Traditional – but not quite mainstream – sports of petanque, Gaelic football, archery and campdrafting find a place alongside floorball and dragon boating in the search for grassroots heroes.

And it turns out the magical game of quidditch, created by J. K. Rowling in the Harry Potter series, has a real world equivalent – minus the wizards, witches and flying broomsticks of course.

Described as a frenetic fusion of “rugby, dodgeball and tag,” it features two teams mounted on earthbound brooms contesting inside a hockey rink-sized pitch.

Photo by Courtney Buckley Quidditch Photography

Ana Baricela of the Marauders – the Macquarie University Quidditch Club launched in 2012 - says the “team is positively thrilled” to be named a finalist in the Best Club category.

Baricela, herself a player, says:  “The team trains three times a week, and players are always trying their hardest to be the best they can possibly be.

“The gameplay department works relentlessly to come up with new innovative strategies, as the sport is still fresh.”

And if flying discs also sounds a little out of this world think frisbees rather than UFOs.

The Australian Flying Disc Association describes the sport of Ultimate as a fast-paced mix of “netball, touch football and grid-iron”.

If that’s hard to wrap your head around it certainly hasn’t hindered the sport’s growth. In 2015 Ultimate received full recognition by the International Olympic Committee.


Corey Wakefield, president of Brisbane-based Best Club finalist, Extinction Ultimate Club, says it’s one of the fastest growing team sports in the world.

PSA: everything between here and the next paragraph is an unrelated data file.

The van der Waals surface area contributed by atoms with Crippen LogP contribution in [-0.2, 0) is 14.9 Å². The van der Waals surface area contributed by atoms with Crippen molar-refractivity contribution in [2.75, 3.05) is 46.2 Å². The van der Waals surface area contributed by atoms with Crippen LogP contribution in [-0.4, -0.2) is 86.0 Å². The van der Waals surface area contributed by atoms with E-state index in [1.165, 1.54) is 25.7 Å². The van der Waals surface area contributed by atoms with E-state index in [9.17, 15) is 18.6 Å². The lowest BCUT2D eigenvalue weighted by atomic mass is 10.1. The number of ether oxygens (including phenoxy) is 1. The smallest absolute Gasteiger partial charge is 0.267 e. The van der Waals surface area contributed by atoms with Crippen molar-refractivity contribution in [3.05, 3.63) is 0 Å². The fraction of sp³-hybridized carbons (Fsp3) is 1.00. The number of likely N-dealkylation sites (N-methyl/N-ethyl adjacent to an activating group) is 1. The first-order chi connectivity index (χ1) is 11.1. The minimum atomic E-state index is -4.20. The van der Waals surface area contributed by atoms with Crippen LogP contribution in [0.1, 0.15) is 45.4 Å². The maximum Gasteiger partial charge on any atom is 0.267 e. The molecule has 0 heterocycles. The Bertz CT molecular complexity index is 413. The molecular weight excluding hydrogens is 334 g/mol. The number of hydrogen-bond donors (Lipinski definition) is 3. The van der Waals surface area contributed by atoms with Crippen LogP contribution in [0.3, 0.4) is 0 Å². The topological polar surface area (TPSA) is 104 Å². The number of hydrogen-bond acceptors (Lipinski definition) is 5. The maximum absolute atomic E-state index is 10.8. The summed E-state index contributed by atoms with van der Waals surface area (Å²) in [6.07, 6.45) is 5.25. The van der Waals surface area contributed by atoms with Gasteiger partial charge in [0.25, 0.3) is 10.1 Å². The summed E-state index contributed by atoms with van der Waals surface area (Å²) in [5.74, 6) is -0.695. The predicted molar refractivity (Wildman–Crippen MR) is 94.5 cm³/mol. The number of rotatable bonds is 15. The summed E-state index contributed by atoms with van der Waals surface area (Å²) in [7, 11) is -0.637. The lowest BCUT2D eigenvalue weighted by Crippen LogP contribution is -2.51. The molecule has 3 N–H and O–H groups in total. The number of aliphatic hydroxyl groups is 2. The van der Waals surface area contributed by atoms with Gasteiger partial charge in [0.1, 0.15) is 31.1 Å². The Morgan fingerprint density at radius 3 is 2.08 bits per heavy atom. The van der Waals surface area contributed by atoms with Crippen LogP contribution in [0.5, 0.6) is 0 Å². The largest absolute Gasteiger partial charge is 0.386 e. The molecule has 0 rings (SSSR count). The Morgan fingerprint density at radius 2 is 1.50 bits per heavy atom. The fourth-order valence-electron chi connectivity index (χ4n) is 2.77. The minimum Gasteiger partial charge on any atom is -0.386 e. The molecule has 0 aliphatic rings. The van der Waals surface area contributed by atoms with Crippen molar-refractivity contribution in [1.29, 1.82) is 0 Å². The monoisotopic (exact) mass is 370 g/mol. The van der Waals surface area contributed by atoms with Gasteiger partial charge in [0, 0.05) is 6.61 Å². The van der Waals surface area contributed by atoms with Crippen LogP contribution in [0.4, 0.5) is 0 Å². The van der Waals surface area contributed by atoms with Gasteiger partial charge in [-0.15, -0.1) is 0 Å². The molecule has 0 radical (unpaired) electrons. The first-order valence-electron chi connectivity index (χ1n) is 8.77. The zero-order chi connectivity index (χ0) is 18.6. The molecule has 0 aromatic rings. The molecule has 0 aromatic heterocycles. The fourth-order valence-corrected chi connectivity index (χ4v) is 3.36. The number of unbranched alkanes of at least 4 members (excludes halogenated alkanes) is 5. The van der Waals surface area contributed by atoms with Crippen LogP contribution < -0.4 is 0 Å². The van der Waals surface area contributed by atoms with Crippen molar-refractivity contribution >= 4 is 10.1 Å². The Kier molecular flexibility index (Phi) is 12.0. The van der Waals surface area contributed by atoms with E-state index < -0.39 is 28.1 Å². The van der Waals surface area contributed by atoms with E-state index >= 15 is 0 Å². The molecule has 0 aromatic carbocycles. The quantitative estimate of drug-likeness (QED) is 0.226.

Wakefield adds: “Although success is measured through win-loss ratios in many sports, Ultimate Disc also recognises Spirit of the Game as a highly coveted award.

“That is voted on after every game by opposition teams in five categories- rules knowledge and use, fouls and body contact, fair mindedness, positive attitude and self-control and communication.”

The Flying Foxes - the Australian Women's Masters Ultimate Frisbee team - is also in the race for a gong after making the shortlist for Best Masters Performance.

Player Michelle Phillips said the team recently competed in the World Championships in London and brought home the bronze medal in a thrilling nail-biter of a play-off against Team Japan.

"This is Australia's first medal in the division, and contributed to Australia's overall 2nd place as a countr," Phillips said.

"Not only were the team high achievers, they are also all wonderful strong women who have contributed so much to our community. Captained by Joy Lee, this bunch of women is looked up to by everyone who knows them." 

Quidditch and Ultimate are among a number of sports testing the potential of mixed gender teams.

Voting in the 2018 Sportscover Clubbies Awards closes on April 15. Winners will be announced on May 3.